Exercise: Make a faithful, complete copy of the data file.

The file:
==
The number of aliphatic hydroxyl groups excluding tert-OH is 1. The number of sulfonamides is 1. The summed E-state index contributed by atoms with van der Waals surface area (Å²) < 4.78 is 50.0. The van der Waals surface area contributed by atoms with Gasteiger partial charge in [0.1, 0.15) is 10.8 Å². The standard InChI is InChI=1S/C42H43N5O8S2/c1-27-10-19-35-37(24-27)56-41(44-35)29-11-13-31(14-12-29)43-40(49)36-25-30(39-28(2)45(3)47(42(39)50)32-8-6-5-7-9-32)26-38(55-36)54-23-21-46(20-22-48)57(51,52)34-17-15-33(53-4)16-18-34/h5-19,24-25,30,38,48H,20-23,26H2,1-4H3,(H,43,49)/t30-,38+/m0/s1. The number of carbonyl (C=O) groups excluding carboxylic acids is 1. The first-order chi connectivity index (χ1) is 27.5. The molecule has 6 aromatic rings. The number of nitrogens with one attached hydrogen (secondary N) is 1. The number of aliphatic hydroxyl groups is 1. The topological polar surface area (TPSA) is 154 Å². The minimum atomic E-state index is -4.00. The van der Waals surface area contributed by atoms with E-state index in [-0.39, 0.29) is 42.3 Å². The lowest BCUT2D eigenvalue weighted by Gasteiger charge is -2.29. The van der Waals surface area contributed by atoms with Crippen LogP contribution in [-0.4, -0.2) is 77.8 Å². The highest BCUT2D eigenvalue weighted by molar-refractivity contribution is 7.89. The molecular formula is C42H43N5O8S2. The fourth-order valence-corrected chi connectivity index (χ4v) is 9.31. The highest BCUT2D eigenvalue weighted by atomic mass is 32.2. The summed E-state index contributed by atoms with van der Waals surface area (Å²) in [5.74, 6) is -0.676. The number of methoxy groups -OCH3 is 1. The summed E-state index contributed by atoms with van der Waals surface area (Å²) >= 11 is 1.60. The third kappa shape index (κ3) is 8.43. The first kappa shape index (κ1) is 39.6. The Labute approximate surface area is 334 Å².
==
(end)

The number of aliphatic hydroxyl groups excluding tert-OH is 1. The number of sulfonamides is 1. The summed E-state index contributed by atoms with van der Waals surface area (Å²) < 4.78 is 50.0. The van der Waals surface area contributed by atoms with Gasteiger partial charge in [0.1, 0.15) is 10.8 Å². The standard InChI is InChI=1S/C42H43N5O8S2/c1-27-10-19-35-37(24-27)56-41(44-35)29-11-13-31(14-12-29)43-40(49)36-25-30(39-28(2)45(3)47(42(39)50)32-8-6-5-7-9-32)26-38(55-36)54-23-21-46(20-22-48)57(51,52)34-17-15-33(53-4)16-18-34/h5-19,24-25,30,38,48H,20-23,26H2,1-4H3,(H,43,49)/t30-,38+/m0/s1. The number of carbonyl (C=O) groups excluding carboxylic acids is 1. The first-order chi connectivity index (χ1) is 27.5. The molecule has 6 aromatic rings. The number of nitrogens with one attached hydrogen (secondary N) is 1. The number of aliphatic hydroxyl groups is 1. The topological polar surface area (TPSA) is 154 Å². The minimum atomic E-state index is -4.00. The van der Waals surface area contributed by atoms with E-state index in [-0.39, 0.29) is 42.3 Å². The lowest BCUT2D eigenvalue weighted by Gasteiger charge is -2.29. The van der Waals surface area contributed by atoms with Crippen LogP contribution in [-0.4, -0.2) is 77.8 Å². The highest BCUT2D eigenvalue weighted by molar-refractivity contribution is 7.89. The molecular formula is C42H43N5O8S2. The fourth-order valence-corrected chi connectivity index (χ4v) is 9.31. The highest BCUT2D eigenvalue weighted by atomic mass is 32.2. The summed E-state index contributed by atoms with van der Waals surface area (Å²) in [5.74, 6) is -0.676. The number of methoxy groups -OCH3 is 1. The summed E-state index contributed by atoms with van der Waals surface area (Å²) >= 11 is 1.60. The third kappa shape index (κ3) is 8.43. The first kappa shape index (κ1) is 39.6. The Labute approximate surface area is 334 Å².